September 10, 2015 @ 2:00 pm – 3:00 pm America/Chicago Timezone
Nadyne Hagmeier
785-273-2552 ext. 374

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Sepsis Handout/Presentation – Dr. Simpson
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Sepsis happens, in hospitals, nursing homes and other settings. Understanding the fundamental principles of recognizing and treating sepsis is equally important across the continuum of care in hospitals, nursing homes, and EMS units.  Dr. Steven Simpson believes sepsis is the number one killer in American hospitals; during this presentation he discusses how to be appropriately prepared to manage the sepsis patient.

Speaker Bio:

Dr. Steven Q. Simpson is a Professor of Medicine and Acting Director of the Division of Pulmonary and Critical Care Medicine at the University of Kansas. He is also Chair of Interdisciplinary Critical Care at the University of Kansas Hospital and Medical Director of three intensive care units. Dr. Simpson is a member of the board of directors of Sepsis Alliance and of the Board of Regents of CHEST. He has done research in all areas of severe sepsis from molecular and cellular mechanisms, to translational studies, to quality improvement studies.  He was a founder, in 2005, of the Midwest Critical Care Collaborative, a multidisciplinary and interprofessional collaborative effort to improve the quality of critical care services throughout the Midwest. In 2007, he initiated the Kansas Sepsis Project, a statewide program to improve severe sepsis care and outcomes throughout the state via continuing education both in sepsis and in quality improvement principles, and via inter-professional collaboration.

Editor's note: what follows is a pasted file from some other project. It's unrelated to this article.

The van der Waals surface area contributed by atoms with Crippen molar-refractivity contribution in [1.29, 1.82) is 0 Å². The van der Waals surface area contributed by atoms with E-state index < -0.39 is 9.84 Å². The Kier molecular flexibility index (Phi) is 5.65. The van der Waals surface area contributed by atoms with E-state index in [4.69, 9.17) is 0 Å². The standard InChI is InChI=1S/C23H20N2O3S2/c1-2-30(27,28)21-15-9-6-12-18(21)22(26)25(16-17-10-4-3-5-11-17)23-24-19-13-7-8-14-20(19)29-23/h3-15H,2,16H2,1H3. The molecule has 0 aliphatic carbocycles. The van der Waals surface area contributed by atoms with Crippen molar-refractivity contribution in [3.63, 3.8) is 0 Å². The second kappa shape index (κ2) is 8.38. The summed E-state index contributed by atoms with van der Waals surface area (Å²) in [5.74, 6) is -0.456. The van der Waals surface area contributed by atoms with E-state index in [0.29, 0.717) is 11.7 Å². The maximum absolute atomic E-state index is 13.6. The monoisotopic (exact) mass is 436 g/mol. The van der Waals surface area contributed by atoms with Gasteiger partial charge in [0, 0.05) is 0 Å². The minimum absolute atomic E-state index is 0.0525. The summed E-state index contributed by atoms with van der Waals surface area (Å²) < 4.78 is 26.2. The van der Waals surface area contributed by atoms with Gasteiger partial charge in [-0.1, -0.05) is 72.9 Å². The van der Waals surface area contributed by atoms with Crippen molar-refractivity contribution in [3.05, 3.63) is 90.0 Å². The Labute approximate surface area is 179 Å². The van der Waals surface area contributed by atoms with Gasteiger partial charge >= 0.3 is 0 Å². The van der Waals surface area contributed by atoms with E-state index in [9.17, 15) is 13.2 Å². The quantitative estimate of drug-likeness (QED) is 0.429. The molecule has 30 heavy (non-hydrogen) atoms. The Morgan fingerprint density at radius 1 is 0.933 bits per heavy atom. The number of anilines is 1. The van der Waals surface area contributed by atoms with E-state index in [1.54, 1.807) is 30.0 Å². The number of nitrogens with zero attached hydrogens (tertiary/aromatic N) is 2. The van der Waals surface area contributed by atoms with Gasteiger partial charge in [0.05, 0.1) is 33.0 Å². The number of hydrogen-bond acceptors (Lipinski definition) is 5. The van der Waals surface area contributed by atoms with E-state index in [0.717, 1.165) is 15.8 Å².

He is currently heading a sepsis collaborative across the spectrum of care among Kansas hospitals, nursing homes, and emergency medical systems and is a contributing faculty member of the ongoing Surviving Sepsis Campaign collaboratives, leading the effort in the Midwest. He is a participant in the 2016 review and update of the Surviving Sepsis Campaign Guidelines. Dr. Simpson was the North American co-chair of the International Single Day Point Prevalence Study for Severe Sepsis and Septic Shock (IMPRESS) in the fall of 2013. During his tenure at the University of New Mexico he contributed to the discovery of a particular form of sepsis, the Hantavirus Pulmonary Syndrome, and published numerous papers on the clinical description, the hemodynamic description, and the approach to supportive care for patients with the syndrome, including extracorporeal hemodynamic and oxygenation support.

Brought to you by the Great Plains Quality Innovation Network serving Kansas, Nebraska, South Dakota and North Dakota in partnership with the QIN-QIOs representing Alaska, Colorado, Hawaii, Illinois, Iowa,  Montana, Nevada, New Mexico, Oregon, Utah, and Wyoming